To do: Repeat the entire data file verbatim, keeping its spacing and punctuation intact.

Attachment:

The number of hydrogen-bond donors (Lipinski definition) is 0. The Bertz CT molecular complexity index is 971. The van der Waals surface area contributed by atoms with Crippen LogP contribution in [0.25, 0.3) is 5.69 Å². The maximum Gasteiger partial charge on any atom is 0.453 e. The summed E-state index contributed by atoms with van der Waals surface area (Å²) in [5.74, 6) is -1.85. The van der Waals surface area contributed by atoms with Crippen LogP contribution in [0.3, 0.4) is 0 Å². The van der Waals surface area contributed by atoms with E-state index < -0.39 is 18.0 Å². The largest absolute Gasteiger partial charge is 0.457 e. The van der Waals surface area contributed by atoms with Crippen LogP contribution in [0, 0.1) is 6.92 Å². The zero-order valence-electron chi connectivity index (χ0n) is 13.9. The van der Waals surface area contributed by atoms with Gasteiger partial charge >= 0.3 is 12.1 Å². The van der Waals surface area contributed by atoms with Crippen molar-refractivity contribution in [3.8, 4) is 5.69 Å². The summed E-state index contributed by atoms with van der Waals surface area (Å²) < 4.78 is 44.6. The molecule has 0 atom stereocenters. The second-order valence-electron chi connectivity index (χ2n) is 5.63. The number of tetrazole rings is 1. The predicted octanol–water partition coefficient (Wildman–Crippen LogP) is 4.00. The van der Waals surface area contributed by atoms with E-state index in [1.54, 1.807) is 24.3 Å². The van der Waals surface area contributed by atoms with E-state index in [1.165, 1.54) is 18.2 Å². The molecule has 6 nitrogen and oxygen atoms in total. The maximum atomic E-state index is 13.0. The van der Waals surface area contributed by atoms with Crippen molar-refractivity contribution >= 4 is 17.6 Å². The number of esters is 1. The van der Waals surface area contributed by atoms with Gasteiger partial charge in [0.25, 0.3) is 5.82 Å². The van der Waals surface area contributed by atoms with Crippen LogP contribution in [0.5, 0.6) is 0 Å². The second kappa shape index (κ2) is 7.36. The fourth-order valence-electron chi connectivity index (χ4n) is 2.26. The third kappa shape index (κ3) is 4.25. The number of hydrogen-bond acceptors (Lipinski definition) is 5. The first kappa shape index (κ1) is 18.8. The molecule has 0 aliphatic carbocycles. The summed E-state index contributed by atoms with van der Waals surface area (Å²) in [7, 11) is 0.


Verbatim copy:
The number of hydrogen-bond donors (Lipinski definition) is 0. The Bertz CT molecular complexity index is 971. The van der Waals surface area contributed by atoms with Crippen LogP contribution in [0.25, 0.3) is 5.69 Å². The maximum Gasteiger partial charge on any atom is 0.453 e. The summed E-state index contributed by atoms with van der Waals surface area (Å²) in [5.74, 6) is -1.85. The van der Waals surface area contributed by atoms with Crippen LogP contribution in [0.3, 0.4) is 0 Å². The van der Waals surface area contributed by atoms with E-state index < -0.39 is 18.0 Å². The largest absolute Gasteiger partial charge is 0.457 e. The van der Waals surface area contributed by atoms with Crippen LogP contribution in [0, 0.1) is 6.92 Å². The zero-order valence-electron chi connectivity index (χ0n) is 13.9. The van der Waals surface area contributed by atoms with Gasteiger partial charge >= 0.3 is 12.1 Å². The van der Waals surface area contributed by atoms with Crippen molar-refractivity contribution in [3.8, 4) is 5.69 Å². The summed E-state index contributed by atoms with van der Waals surface area (Å²) < 4.78 is 44.6. The molecule has 0 atom stereocenters. The second-order valence-electron chi connectivity index (χ2n) is 5.63. The number of tetrazole rings is 1. The predicted octanol–water partition coefficient (Wildman–Crippen LogP) is 4.00. The van der Waals surface area contributed by atoms with E-state index in [1.54, 1.807) is 24.3 Å². The van der Waals surface area contributed by atoms with E-state index in [1.165, 1.54) is 18.2 Å². The molecule has 6 nitrogen and oxygen atoms in total. The maximum atomic E-state index is 13.0. The van der Waals surface area contributed by atoms with Crippen molar-refractivity contribution >= 4 is 17.6 Å². The number of esters is 1. The van der Waals surface area contributed by atoms with Gasteiger partial charge in [0.25, 0.3) is 5.82 Å². The van der Waals surface area contributed by atoms with Crippen LogP contribution in [0.5, 0.6) is 0 Å². The second kappa shape index (κ2) is 7.36. The fourth-order valence-electron chi connectivity index (χ4n) is 2.26. The third kappa shape index (κ3) is 4.25. The number of hydrogen-bond acceptors (Lipinski definition) is 5. The first kappa shape index (κ1) is 18.8. The molecule has 0 aliphatic carbocycles. The summed E-state index contributed by atoms with van der Waals surface area (Å²) in [7, 11) is 0.